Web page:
Shaw, a former Miami Heat player, signed a one-year contract with the Magic for $690,000, little more than tax and license on the Lamborghini Diablo. But, as he gleefully points out, when he arrived at Orlando International Airport for the negotiations, there was a chauffeur awaiting him with one of those Dr. Galazkiewicz signs.
Shaw told one writer he was expecting "an intern in a Toyota Corolla," but he was taken, instead, via limousine to his hotel near Disney World. Almost immediately he was introduced to 85 Magic employees. "It seemed like a family to me," he says, words that are especially poignant for the 28-year-old Shaw, who, unimaginably, lost his parents and sister in a car crash two summers ago.
The Bulls insist they offered All-Star Grant $20 million over five years to remain in Chicago, where he averaged 15.1 points and 11.0 rebounds last season and appeared in 111 playoff games in seven years. But Grant accepted $3 million less to sign with Orlando, where he will free O'Neal from constant double-teaming. Manning's one-year deal with Phoenix is for a nominal $1 million. Tisdale also signed for one year, at $850,000. By the current standards of professional sports, each of these contracts is like Lee Iacocca's old dollar-a-year deal with Chrysler.
Yes, Hardaway held out for the first nine days of camp, demanding a new contract roughly equal to the GNP of Brazil, but his attitude is an anomaly. When the Magic tips off against the Suns in Orlando—on an October night that owners and players in both baseball and hockey are spending at home, tossing another wad of $50 bills on the fire for warmth—these teams appear to consist of men with but one novel desire: to win.
Which is what the Suns do, with alarming efficiency. Phoenix Turtle-Waxes the Magic 122-113, six Suns scoring in double figures. O'Neal, however, goes for 40 points and 11 rebounds against the Centroplex. Now Shaq sits at his locker, a blister the size of a chicken pot pie rising on his right big toe. (Hideous, it will require him to sit out the next game.) His glum mug does not square with the festive red paint on his toenails or the tattoo on his right biceps. It is a globe palmed by a massive hand, encircled by four words: THE WORLD IS MINE.
Last year, in his second season, O'Neal was the subject of ugly and ridiculous Shaq-lash. It was fashionable in NBA salons to say that he was vastly overrated, that he was endorsement-addled, that he was a ball hog who couldn't even make a free throw, for the love of god.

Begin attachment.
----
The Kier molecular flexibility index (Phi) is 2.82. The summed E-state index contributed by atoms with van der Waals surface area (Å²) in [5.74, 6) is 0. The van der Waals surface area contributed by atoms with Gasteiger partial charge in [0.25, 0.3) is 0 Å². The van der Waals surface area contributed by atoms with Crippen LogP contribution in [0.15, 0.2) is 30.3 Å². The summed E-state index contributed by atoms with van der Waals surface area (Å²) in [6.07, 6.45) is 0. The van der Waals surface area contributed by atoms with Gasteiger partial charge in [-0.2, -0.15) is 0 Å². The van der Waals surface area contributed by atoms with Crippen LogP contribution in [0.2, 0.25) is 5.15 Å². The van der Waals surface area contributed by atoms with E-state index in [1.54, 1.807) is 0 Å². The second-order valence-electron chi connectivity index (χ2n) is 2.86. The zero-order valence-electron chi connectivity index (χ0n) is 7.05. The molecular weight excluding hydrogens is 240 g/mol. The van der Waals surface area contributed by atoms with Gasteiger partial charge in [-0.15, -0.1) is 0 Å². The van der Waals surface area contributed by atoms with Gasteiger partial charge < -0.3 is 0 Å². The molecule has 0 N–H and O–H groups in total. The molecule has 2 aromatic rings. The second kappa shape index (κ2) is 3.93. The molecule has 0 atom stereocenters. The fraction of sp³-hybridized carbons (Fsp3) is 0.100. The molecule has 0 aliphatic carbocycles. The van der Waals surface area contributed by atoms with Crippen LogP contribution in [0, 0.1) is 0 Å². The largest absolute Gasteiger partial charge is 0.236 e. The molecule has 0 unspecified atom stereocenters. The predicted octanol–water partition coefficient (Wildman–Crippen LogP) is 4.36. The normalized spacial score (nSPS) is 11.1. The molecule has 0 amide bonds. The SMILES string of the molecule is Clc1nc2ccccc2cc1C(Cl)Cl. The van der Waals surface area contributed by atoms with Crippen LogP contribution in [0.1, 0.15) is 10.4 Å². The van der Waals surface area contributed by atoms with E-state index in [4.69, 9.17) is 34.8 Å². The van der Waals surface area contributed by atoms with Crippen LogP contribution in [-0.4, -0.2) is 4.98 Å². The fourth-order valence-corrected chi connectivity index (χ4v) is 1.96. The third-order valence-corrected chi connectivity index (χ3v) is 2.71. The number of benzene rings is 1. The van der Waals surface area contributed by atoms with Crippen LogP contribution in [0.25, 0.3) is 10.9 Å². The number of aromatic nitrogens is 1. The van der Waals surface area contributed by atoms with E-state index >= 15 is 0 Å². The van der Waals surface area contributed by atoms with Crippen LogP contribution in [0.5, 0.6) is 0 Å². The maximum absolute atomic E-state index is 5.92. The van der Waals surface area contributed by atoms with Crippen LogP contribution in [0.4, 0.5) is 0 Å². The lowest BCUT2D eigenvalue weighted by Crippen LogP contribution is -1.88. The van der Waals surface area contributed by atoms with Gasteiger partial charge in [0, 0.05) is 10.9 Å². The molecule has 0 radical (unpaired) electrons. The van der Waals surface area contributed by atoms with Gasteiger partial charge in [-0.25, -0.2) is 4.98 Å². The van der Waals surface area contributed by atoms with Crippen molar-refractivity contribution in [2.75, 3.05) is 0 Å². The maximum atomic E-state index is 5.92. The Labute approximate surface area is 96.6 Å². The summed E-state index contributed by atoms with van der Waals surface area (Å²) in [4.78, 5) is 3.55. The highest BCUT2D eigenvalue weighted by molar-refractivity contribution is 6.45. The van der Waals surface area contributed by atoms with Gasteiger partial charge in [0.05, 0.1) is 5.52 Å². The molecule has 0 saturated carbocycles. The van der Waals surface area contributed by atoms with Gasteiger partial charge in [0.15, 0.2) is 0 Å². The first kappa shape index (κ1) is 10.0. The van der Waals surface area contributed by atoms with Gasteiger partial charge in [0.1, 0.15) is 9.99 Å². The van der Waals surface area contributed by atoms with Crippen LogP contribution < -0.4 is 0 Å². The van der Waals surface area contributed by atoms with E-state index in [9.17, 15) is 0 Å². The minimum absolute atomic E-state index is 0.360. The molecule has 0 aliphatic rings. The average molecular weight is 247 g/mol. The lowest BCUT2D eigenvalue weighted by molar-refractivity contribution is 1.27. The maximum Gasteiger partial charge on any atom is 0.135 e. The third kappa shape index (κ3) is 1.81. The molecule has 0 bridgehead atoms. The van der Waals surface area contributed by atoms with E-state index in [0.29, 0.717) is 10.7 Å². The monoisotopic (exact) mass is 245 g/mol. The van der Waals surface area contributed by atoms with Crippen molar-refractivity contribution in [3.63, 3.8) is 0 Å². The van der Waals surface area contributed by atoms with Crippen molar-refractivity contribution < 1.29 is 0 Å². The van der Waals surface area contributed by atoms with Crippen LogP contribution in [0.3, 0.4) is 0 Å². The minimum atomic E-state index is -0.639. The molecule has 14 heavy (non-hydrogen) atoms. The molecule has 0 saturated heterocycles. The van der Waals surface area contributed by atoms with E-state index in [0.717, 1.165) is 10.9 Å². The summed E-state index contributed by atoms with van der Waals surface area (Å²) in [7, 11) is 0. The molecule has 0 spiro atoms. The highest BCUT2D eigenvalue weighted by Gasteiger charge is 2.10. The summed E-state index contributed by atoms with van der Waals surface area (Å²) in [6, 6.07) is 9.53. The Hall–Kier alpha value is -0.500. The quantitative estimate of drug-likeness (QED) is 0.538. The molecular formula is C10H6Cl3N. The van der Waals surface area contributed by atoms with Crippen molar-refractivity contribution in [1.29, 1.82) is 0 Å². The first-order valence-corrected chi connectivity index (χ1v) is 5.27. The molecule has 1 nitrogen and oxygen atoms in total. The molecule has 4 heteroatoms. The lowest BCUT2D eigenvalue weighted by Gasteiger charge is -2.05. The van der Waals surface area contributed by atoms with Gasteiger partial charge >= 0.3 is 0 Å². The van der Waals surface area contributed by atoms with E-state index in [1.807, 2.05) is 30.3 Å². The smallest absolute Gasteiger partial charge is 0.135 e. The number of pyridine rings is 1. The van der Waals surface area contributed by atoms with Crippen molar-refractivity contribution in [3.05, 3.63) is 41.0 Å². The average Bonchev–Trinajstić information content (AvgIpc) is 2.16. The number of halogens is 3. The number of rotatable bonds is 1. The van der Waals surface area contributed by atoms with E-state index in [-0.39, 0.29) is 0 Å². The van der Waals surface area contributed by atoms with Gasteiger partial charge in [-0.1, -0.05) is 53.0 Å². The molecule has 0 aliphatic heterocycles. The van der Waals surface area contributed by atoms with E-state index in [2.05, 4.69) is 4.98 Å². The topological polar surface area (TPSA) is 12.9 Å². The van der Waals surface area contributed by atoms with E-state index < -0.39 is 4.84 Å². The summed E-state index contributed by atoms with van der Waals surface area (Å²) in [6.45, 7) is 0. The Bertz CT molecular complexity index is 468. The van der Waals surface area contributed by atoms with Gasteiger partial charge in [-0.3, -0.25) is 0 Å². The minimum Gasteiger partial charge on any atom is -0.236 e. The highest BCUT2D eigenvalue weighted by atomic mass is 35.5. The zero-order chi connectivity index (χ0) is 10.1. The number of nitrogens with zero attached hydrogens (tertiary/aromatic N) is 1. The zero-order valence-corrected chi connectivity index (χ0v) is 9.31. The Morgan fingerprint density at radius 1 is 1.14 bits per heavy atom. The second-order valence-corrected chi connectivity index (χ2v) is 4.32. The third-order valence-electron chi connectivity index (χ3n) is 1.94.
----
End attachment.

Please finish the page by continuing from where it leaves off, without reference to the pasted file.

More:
"In this era of the high-priced athlete," says Gabriel, the Magic player-personnel director, "people are quick to find the blemish in someone's game. It was like, So he'll lead the league in scoring and rebounding, he'll be the most marketable guy in sports, but he'll never shoot over 65 percent from the line, so why doesn't somebody put him out of his misery?"
All O'Neal did last season was play 40 minutes a game and average 29.3 points, 13.2 rebounds and nearly three blocks. This summer he was voted MVP of the world championships. And, on this very day, he was named—in a nationwide ad-agency poll of 11- to 17-year-olds—the Coolest Person Alive. (Barkley was fourth.) And yet as Shaq slouches at his locker, exhausted, his nickname Magic-Markered to the waistband of his underpants, what he really looks like is a 303-pound six-year-old.
O'Neal is now asked if the average fan really understands the atrocities an NBA center must endure each and every game. "I don't think he really cares what we go through," says Shaq with a refreshing self-awareness, "because he's making $4 an hour, and we're making $20,000 every 10 days." It sounded like he said "$20,000." It 'might have been "$200,000." Shaq speaks so softly, and makes such vast sums, that it's difficult to tell.
But this much is certain: When Shaq cashes his paycheck, the bank needs a leaf-blower to deliver the money. O'Neal knows there is only one reason why the Magic pay him in the first place. Ask Shaq if the NBA Finals are an unreasonable goal for Orlando this season, and he doesn't hesitate. "Look at the talent on this team," he says, rising to his full 7'1" before heading for the shower. "We shouldn't be thinking of anything less."